Parris N. Glendening, says the taxes O'Malley raised put the state in a stronger fiscal position than most going into the recession.
"It is what made the difference between our difficult circumstance and the kinds of other catastrophes that they've had in other states," he said.
Nevada's governor, for example, has proposed cutting health care funding for the poor, including not paying for dentures, eyeglasses or adult diapers.
California considered borrowing $5.5 billion to balance its budget and is ending programs that provided health care to some million children.
But detractors say taxes raised during the 2007 special session set the state on a downward spiral. "We just make it more expensive to live and work here," said Christopher B. Summers, president of the conservative Maryland Public Policy Institute.
He and others point to a higher tax rate on Marylanders who earn more than a million dollars annually, a levy enacted in 2008 that critics say caused some wealthy people to flee the state. An analysis by the comptroller's office showed that the number of people making $1 million a year dipped by 30 percent from 2007 to 2008.
The special session also yielded the framework for Maryland's slot-machine gambling plan. Voters approved a constitutional amendment allowing the gambling program in November 2008, expecting the rapid arrival of $600 million in new revenue and an end to years of intractable debate on the subject in Annapolis.
But the complexity and details of the plan have been a burden. Slots parlors can only go in five locations spelled out in the constitution, and Maryland's tax rate on gambling proceeds is high. In part because of those factors, only three of five available slots licenses have been granted. No sites are open. No annual revenues are arriving.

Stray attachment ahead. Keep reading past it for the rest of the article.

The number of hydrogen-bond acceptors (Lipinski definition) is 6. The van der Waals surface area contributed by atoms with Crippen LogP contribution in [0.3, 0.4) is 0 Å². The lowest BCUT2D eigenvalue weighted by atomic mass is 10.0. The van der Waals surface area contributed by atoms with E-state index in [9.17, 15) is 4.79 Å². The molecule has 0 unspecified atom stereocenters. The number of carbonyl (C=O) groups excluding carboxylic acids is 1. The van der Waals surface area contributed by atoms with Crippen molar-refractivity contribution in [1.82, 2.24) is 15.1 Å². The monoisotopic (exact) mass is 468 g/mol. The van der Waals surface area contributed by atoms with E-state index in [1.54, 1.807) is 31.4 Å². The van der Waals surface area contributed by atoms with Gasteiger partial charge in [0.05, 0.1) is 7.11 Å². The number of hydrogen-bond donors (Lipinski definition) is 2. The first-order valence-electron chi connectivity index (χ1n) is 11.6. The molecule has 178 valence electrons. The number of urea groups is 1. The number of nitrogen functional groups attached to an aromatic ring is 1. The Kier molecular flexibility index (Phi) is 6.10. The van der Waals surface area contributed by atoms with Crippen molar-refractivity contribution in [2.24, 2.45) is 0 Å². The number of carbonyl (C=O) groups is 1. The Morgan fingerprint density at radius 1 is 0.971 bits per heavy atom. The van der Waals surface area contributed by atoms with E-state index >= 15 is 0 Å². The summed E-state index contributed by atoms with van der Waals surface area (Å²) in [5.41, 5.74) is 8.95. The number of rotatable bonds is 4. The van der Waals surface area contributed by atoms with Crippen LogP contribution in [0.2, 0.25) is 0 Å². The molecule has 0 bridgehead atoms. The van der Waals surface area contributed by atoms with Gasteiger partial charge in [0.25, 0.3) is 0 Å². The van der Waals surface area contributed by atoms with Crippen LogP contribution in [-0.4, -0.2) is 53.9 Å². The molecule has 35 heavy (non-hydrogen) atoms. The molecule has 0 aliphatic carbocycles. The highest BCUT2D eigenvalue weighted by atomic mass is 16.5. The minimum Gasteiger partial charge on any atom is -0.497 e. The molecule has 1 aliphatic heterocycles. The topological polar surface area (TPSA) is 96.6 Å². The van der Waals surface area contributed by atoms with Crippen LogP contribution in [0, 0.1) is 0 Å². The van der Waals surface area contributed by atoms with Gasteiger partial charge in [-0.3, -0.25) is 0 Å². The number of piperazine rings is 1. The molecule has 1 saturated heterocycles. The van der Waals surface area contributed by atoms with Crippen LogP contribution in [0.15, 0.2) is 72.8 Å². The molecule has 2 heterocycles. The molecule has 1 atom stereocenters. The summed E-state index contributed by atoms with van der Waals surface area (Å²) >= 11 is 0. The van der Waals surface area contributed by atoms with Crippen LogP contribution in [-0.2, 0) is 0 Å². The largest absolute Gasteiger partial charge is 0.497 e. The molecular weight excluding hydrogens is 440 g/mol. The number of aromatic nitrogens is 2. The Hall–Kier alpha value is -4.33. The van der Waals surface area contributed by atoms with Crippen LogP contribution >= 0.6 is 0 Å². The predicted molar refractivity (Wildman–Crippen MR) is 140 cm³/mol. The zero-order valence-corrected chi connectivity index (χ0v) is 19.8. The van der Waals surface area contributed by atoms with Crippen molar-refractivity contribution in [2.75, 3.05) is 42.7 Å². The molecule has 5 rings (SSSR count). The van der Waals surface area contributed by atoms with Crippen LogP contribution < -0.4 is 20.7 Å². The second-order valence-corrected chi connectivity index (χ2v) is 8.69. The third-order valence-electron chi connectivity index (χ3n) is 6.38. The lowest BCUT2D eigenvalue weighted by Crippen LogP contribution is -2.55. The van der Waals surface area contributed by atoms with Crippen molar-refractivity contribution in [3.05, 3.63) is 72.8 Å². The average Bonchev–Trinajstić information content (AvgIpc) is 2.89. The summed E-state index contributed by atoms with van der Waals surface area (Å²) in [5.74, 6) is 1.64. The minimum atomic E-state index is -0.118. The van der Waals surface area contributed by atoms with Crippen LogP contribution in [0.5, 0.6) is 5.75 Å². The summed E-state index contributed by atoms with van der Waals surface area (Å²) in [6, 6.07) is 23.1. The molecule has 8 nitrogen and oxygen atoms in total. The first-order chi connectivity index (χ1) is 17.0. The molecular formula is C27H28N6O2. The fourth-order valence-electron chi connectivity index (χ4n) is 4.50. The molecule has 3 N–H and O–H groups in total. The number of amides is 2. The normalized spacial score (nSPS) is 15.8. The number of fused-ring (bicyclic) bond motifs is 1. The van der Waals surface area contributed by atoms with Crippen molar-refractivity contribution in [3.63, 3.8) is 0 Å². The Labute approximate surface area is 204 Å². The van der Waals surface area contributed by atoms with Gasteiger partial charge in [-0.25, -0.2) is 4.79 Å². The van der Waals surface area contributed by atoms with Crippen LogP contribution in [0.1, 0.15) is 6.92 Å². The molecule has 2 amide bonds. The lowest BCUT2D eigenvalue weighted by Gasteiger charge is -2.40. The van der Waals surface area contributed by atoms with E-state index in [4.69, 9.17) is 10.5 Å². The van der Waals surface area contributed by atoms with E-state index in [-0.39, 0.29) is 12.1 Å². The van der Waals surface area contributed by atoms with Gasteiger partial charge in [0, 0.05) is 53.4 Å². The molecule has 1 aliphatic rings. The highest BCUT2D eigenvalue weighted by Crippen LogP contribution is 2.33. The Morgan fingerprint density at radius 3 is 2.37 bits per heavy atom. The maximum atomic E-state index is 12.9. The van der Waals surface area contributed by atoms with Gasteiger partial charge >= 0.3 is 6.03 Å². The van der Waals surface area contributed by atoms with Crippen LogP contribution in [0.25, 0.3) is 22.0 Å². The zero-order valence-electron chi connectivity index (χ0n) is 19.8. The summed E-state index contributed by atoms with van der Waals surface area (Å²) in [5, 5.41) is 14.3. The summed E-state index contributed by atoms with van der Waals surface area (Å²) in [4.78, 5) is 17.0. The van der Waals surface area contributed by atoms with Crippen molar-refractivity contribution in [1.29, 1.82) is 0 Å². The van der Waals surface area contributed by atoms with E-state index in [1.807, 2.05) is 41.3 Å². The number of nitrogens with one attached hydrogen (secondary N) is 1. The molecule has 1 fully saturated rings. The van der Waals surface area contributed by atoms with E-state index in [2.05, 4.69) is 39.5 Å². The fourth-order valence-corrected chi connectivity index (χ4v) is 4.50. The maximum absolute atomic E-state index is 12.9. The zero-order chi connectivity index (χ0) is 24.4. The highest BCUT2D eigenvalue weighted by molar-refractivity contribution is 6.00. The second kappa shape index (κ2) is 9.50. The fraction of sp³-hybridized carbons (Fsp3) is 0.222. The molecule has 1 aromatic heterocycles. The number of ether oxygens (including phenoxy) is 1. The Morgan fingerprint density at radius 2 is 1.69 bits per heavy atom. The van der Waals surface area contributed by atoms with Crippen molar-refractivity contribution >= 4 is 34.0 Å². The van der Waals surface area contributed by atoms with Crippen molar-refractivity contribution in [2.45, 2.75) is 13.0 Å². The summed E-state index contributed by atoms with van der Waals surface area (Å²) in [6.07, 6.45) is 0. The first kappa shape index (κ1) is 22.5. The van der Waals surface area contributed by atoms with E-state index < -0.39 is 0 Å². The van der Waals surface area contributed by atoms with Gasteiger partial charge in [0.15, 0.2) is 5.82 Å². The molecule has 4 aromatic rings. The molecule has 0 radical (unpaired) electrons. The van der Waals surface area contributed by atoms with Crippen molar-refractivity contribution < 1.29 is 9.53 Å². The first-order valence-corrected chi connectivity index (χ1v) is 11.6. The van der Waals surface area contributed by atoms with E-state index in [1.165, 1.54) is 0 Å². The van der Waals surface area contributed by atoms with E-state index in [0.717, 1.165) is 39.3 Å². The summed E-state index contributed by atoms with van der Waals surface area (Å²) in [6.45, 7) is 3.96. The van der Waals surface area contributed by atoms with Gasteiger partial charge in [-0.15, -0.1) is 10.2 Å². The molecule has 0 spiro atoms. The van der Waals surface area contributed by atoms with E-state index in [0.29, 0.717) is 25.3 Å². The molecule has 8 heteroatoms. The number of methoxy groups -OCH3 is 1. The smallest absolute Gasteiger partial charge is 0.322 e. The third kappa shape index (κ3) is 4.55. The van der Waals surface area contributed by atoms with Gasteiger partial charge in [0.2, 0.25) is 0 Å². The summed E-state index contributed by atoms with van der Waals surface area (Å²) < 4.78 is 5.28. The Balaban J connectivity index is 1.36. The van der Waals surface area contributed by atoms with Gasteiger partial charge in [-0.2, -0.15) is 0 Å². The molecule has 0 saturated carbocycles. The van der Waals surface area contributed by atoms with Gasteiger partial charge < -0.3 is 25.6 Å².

"Very flawed," is how Ehrlich describes the program.
O'Malley blames the cumbersome design of the plan on the poisonous legislative atmosphere created by Ehrlich, who failed for four years to get a slots bill enacted. Nobody would like to see those dollars come in more than me," O'Malley said.
Electricity rate issues could also spark the campaign season.
O'Malley campaigned in 2006 on a pledge to roll back a 72 percent BGE rate increase, triggered by a deregulation plan passed by the Assembly years earlier. After chastising Ehrlich for being too close to utility interests, O'Malley found he could not undo the rate hike.
He's spent years trying to make amends. In 2008, the governor steered through the Assembly a $2 billion settlement plan with BGE parent Constellation Energy Group, which provided $170 credits for each customer.
In 2009, O'Malley tried unsuccessfully to re-regulate some parts of the state's power system, hoping to provide more savings for consumers.
The Senate approved his plan, but it failed in the House of Delegates, and O'Malley did not pursue it this year.
"I think that he is going to be wide open on the question of not getting anything done for the consumer," said state Sen. E.J. Pipkin, an Eastern Shore Republican. "To this day, I'm mystified that the governor didn't follow up on re-regulation."